Part Three: More Mustard to Wilde on tour!

Mustard Duo (aka Dave’n’Ed),
Dave Barker (vocals/bass) and Ed Furst (vocals/gtr).
Dave had always tried to play rhythm guitar, and even began to move on from Open E tuning, but I had always felt he would do better on bass. One night a customer said: ‘I see you’ve brought a bass guitar along. Does that mean you’re gonna do some Rock’n’Roll?’ I reached for the bass, but the customer said: ‘Aren’t you going to do the catahhring, then?’ With one bound, I handed the bass to Dave, told him which three notes would get him through the next song, and started playing a load of Chuck Berry stuff. About eight songs later I lapsed briefly into reality, and realised that Dave was still playing the bass.

Washington Irving, aka Irving Washington (no, honest),
Ed Furst (vocals/gtr/hmc), Pete Hollis (vocals/bass), and Maurice Hayes (drs),
a semi-pro pub band which kept forgetting that it had been booked to play Country and Western.

Captain Ed, from left: Ed Furst, Keith Allen, Dave Hook.

Captain Ed, aka Mr Hook,
Ed Furst (vocals/8-string bass/hmc), Dave Hook (gtr/vocals), and Keith Allen – no, not the actor – (vocals/drs).
Another semi-pro pro band, but Dave Hook was seriously focussed on earning more than subsistence money. Enjoying the music was an unexpected bonus, and we got such a high percentage of rebookings that we decided to carry on ‘after Christmas’, and eventually revamped ourselves as…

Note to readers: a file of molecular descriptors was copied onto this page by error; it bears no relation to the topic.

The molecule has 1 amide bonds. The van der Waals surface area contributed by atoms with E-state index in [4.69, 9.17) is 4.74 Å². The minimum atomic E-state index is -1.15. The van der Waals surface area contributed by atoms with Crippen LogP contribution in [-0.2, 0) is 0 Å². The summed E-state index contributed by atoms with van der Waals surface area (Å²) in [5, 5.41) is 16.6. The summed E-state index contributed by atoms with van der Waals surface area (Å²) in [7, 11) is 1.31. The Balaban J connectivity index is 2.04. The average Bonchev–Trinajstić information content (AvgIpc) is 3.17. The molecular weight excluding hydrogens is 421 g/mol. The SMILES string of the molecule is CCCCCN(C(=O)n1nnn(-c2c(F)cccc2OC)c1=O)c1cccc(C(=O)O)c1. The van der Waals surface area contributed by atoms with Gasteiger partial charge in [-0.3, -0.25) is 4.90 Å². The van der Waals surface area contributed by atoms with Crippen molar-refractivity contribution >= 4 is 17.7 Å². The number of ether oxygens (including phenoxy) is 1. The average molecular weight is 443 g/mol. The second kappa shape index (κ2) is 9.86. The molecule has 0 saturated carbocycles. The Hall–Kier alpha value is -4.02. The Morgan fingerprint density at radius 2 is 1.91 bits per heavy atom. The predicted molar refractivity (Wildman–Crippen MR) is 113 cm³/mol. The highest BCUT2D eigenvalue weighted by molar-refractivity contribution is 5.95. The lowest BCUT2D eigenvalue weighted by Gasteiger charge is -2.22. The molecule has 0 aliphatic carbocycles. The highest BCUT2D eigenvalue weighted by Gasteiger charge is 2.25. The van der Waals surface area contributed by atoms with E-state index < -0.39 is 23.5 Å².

Sinbad, aka Langdale,
Ed Furst (vocals/pno/gtr/hmc), Dave Hook (gtr/vocals), Rick Barducci as Rick Bard (bass/vocals), and Keith Allen (vocals/drs).
We recorded original songs at home and played anything but on gigs. Rick was the recording engineer because he had a talent for it, and he also bought the van because he (rightly) did not trust the rest of us to buy something reliable. We toured the entire UK mainland with Marty Wilde (or sometimes Heinz) on the cabaret circuit. I was very relieved that this particular boyhood hero lived up to my memories of him as he had been, before some pretender stole his crown. Rare, that.
We then changed our recording name to Langdale, in the belief that it would conjure up inspiring images of the Lake District. Apparently not. A few of the 54 independent record producers we sent our LP to thought we must be estate agents, and others thought we belonged to the million individualists who all buy their fell-walking uniforms from Milletts in Keswick, ready to hide in the Lake District when the WMDs fall.
Anyway, where was I? Oh, yes. How many record producers does it take to change a light bulb? Mmmm, I don’t know, give me a ring in the morning. But you’re flying to Eurovision tomorrow. Mm, yes… Ciao…

– End of Part Three –